It didn’t matter what team called his name during the 2014 NFL Draft in May, the goal was always the same for Weston Richburg.
Come the first game of the season, he wanted to step on the field with the starters.
When he picked up his phone during the second round of the draft and heard Giants coach Tom Coughlin’s voice, nothing changed. Richburg knew the Giants had just signed J.D. Walton and Geoff Schwartz. He knew Chris Snee was looking to make a comeback.
It just didn’t matter. He wanted to start.
“I had that picture in my mind,” Richburg said.
The Giants are now two days away from kicking off their season on Monday Night Football. When the offense takes Ford Field in prime time, Richburg will be lining up next to Walton with the ones.
“It’s a heck of a beginning to an NFL career,” Richburg said. “I’m very excited about it and wouldn’t have it any other way. It’s just a great way to start it.”
Going up against one of the best defensive tackles in the game? Well, that just makes it even better.
Not only will Monday be Richburg’s first career start, but he’ll also be matched up against Detroit Lions defensive tackle and former first-round pick Ndamukong Suh.
Suh, 27, has a resume that’s already chock-full of awards and accolades in his short four-year NFL career. In 2010, Suh’s first season in the NFL, the 6-4, 307-pound tackle won Rookie of the Year honors and earned the first of his three Pro Bowl and first-team All-Pro honors.
Throughout his career, Suh has recorded 27.5 sacks, 186 tackles and two forced fumbles while terrorizing opponent’s interior offensive linemen with his rare combination of size, speed and strength.
In his two previous meetings with the Giants, Suh has recorded five tackles and 1.5 sacks.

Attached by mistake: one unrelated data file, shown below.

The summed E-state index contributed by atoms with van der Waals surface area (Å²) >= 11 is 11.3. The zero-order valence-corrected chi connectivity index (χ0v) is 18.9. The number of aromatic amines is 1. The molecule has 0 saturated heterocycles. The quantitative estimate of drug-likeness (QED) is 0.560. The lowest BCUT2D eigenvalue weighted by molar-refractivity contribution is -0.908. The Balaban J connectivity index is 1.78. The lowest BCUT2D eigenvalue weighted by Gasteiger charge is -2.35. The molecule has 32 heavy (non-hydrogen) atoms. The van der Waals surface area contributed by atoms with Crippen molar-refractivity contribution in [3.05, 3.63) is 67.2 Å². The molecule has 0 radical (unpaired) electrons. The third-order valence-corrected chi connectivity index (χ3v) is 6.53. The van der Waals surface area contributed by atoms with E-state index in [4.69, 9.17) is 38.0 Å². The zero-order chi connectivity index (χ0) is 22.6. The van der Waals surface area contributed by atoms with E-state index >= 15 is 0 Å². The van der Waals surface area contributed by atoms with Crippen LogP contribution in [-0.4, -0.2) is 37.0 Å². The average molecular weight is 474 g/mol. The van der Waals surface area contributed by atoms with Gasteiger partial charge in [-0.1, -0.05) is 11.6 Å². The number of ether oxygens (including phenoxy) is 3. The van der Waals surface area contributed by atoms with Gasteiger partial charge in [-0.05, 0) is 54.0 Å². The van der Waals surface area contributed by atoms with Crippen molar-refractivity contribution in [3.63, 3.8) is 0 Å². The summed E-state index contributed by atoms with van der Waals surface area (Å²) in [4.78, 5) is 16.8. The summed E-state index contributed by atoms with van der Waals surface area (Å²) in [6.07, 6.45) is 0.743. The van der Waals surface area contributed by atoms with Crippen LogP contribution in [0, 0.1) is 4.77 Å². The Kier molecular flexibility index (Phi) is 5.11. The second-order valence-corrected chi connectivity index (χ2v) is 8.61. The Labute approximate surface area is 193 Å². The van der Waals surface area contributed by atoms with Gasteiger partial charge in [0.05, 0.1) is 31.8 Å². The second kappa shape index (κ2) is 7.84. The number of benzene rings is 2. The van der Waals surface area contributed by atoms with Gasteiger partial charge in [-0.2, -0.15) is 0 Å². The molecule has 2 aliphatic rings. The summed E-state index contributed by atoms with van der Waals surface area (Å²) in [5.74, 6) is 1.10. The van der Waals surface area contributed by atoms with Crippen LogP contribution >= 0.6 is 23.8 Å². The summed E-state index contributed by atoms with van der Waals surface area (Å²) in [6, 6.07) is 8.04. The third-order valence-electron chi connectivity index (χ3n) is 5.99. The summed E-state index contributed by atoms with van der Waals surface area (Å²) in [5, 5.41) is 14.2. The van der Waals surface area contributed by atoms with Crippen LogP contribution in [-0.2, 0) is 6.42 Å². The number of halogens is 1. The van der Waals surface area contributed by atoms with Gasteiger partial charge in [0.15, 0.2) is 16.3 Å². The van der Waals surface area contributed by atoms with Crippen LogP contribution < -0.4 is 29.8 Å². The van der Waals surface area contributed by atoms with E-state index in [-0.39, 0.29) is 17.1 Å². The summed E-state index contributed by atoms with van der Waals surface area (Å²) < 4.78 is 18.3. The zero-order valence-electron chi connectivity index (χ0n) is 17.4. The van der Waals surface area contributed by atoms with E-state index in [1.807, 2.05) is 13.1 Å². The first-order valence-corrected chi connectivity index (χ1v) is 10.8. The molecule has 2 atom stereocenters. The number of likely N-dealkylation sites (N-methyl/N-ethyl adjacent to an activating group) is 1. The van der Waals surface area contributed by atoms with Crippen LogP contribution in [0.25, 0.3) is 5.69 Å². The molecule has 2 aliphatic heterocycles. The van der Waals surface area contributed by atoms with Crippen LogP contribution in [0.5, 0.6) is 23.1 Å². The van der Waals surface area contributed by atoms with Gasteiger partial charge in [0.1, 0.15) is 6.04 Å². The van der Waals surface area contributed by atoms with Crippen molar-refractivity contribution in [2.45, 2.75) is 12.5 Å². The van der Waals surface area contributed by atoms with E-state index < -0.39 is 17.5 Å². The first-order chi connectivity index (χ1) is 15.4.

Richburg has spent countless hours in the film room watching tape on Suh. He’s taken note of his moves, and how he gets an edge on those he faces. The biggest observation the rookie’s made? Suh has impeccable timing jumping the count.
“He catches a lot of guys off guard,” Richburg said. “You can mix up the snap count a little to counter as an offense, but as a guard, that’s your advantage. You know the snap count.
“If we’re going to a silent count, it makes that a little more difficult, but you need to be able to anticipate it as well as you can and be able to fire off right when the ball is snapped so you can negate his perfect timing.”
Playing the Lions in Detroit, quarterback Eli Manning and the rest of the Giants offense will almost certainly have to turn to the silent count, and even if Richburg is able to get the initial step on Suh, he still needs to contain him.
At the NFL Scouting Combine in 2010, Suh bench-pressed 250 pounds 32 times. Richburg wasn’t too shabby, either, putting the same weight up 26 times. But Suh has played 63 regular season games in the NFL, Richburg five preseason games.
“He’s big and strong,” Richburg said,” I’m gonna have to buckle up, strap the cleats on a little tighter and just try to drive him off the ball.”